The Beauty of Submission in Marriage
“For I also am … under authority.”
When we hear these words, especially if we know who first spoke them, we probably don’t think: “Doormat, pushover, victim.”
This submissive individual was a Roman centurion living in Palestine during the time of Christ (Luke 7:8). A centurion was a professional solider who earned more than ten times the pay of typical soldiers. And most centurions were worth every denarius. Centurions were fearless leaders in battle; their rank typically suffered disproportionally high numbers of war casualties. This particular centurion was also a courageous follower of Christ. He recognized the matchless authority of Jesus and submitted to him the life of one of his dear servants, who was deathly ill. Of him, Jesus told the crowd, “I have not found such great faith, not even in Israel!” (Luke 7:9).
The centurion wore submission well.
Tragically, many people miss the beauty and strength of marital submission. God says, “Wives, submit to your own husbands, as is fitting in the Lord” (Col. 3:18; Cf. 1 Peter 3:1, Eph. 5:22, Gen. 3:16, 1 Cor. 14:34). Admittedly, God’s command of submission is difficult. Partly because of painful examples of male leadership (and female acquiescence) some wives feel that submission is degrading, unfair, and unhealthy. In reality, biblical submission (namely, a willing and appropriate response to proper authority) is humbling but not demoralizing. Where God has placed us under proper authorities, our submission can glorify God and foster true joy. As the author of order, God requires that something of his own Trinitarian harmony be reflected in the families that he is renewing by the gospel. In a well-yoked marriage, the husband also senses his duty to love (Col. 3:19), nourish (Eph. 5:29), and faithfully respect (Mal. 2:15) his wife. Submission recognizes that God orders the family authority structure and that he has placed wives next after their husbands.
But with this difficult command, God provides a remarkable stimulus for faithfulness. Biblical submission is “fitting in the Lord” (Col. 3:18).
1. Submission is a fitting way to please the Lord. In Ephesians 5, Paul lists a half-dozen sins which are “not fitting for saints” (v. 3). Like fornication and filthy talk, non-submission is a great vice which reflects natural man’s hostility to God (Rom. 8:7; 10:3). By contrast, marital submission is the proper apparel for a woman who has been saved by grace and is submitting to the Lord Jesus Christ. Submission is a great virtue that pleases God and is precious in his sight (1 Peter 3:4). God loves to see his daughters flourishing according to his design. When a husband loves, and a wife submits, the two live for God’s glory as one.
2. Submission is a fitting way to save your husband. Some wives do not yet enjoy spiritual unanimity; some are married to non-Christian men. Even in this case, God’s expectation is the same: “Wives, likewise, be submissive to your own husbands, that even if some do not obey the word, they, without a word, may be won by the conduct of their wives” (1 Peter 3:1). Unbelieving husbands need to see their wives’ quiet trust in God as a witness to the gospel. Even believing husbands need this example. “For in this manner, in former times, the holy women who trusted in God also adorned themselves, being submissive to their own husbands” (3:5). Abraham’s spiritual legacy is a testimony to his marital companion (Heb. 11:11-12). Please note too that the Bible does not call wives to submission at all costs, such as in a relationship with an abusive husband or when a husband demands his wife commit sin.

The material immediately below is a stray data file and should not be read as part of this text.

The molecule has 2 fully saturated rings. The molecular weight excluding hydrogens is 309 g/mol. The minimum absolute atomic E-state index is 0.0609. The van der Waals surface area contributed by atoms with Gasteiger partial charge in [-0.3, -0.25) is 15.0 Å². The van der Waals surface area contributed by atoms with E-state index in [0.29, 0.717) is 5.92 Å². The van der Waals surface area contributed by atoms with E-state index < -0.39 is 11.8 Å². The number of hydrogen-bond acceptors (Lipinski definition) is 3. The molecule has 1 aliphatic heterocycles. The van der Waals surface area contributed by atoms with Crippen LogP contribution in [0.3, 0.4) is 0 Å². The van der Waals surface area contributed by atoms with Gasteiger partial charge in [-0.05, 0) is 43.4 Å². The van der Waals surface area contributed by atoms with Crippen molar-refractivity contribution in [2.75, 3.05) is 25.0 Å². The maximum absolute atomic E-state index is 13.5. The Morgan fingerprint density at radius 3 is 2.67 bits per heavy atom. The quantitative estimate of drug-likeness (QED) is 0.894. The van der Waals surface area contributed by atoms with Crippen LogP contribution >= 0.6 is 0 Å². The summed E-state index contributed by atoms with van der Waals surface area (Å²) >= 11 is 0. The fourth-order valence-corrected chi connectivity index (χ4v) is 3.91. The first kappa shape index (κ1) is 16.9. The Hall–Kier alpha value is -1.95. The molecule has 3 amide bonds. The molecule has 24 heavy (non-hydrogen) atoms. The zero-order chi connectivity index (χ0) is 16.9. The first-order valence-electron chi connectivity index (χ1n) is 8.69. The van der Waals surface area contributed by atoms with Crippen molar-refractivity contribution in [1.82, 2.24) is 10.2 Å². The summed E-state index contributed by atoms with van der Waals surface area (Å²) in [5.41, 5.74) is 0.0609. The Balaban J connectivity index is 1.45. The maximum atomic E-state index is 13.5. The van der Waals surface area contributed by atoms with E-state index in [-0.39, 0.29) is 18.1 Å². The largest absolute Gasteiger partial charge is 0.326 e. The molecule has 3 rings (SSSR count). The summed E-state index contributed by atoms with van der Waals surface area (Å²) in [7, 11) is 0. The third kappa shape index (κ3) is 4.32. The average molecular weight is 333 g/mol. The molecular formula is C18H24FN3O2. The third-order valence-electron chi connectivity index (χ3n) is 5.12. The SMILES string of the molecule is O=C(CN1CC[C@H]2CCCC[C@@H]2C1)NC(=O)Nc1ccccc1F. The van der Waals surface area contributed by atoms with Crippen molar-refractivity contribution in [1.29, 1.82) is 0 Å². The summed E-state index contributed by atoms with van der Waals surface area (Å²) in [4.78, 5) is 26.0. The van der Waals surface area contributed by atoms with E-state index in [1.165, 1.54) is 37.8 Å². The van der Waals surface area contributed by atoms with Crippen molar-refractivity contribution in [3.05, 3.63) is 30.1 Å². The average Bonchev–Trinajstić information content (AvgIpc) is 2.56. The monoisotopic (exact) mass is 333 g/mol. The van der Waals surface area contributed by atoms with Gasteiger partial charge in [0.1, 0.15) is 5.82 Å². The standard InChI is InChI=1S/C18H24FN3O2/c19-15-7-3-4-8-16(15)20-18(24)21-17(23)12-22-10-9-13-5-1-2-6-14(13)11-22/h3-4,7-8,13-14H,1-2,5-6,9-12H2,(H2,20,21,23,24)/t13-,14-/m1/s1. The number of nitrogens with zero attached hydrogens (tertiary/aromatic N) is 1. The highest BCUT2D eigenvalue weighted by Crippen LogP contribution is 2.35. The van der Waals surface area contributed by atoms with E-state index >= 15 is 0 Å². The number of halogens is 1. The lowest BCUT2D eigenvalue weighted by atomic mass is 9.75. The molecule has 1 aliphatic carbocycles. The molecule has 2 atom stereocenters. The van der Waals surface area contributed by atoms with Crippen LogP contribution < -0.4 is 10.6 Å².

3. Submission is a fitting way to grow in contentment. The apostle Peter links marital submission with the possession of the “incorruptible beauty of a gentle and quiet spirit” (1 Peter 3:4). Such a spirit is not merely a posture toward which wives strive, but also a reality which submissive wives possess. Countless women have traded hostility and agitation for true peace and spiritual composure through submission. They have learned to say, “I am ultimately submitting to God, and I trust him. He is good. He is kind. He loves me. He will work all things together for my good.”
4. Submission is a fitting way to experience solidarity with Christ. The Roman centurion who amazed Jesus with his humility serves a stunning example of the glory of submission. But the most shocking example is found in the captain of our salvation (Heb. 2:10). Jesus knew what it was to submit to God (Phil. 2:5-11). But more startlingly, Jesus submitted to his imperfect and misunderstanding parents (Luke 2:50-51). In fact, the very first time New Testament uses the Greek word for submission, it speaks of Jesus. The biblically submissive wife arms herself with the same mind as Christ (1 Peter. 4:1). Christ’s submission was costly, but he deemed it worthwhile (Heb. 12:2).
Submission is not easy. But it is possible, and it is rewarding. Those who make progress in the art of submission usually have several traits in common. First, they make submission central to their prayer life. We rarely progress spiritually apart from struggling before the face of God in prayer. Second, they learn from women who are succeeding. They receive the admonitions of older women to love and obey their husbands, “that the word of God may not be blasphemed” (Titus 2:3-5). They ask questions and share their struggles. Third, they seek help from the church. Increasingly godly women may need the church to minister–sometimes through discipline–to husbands who are failing to model biblical leadership.
Most importantly, godly wives firmly believe that submission is fitting in the Lord, and they actually begin to experience the peace that comes from living within God’s revealed will.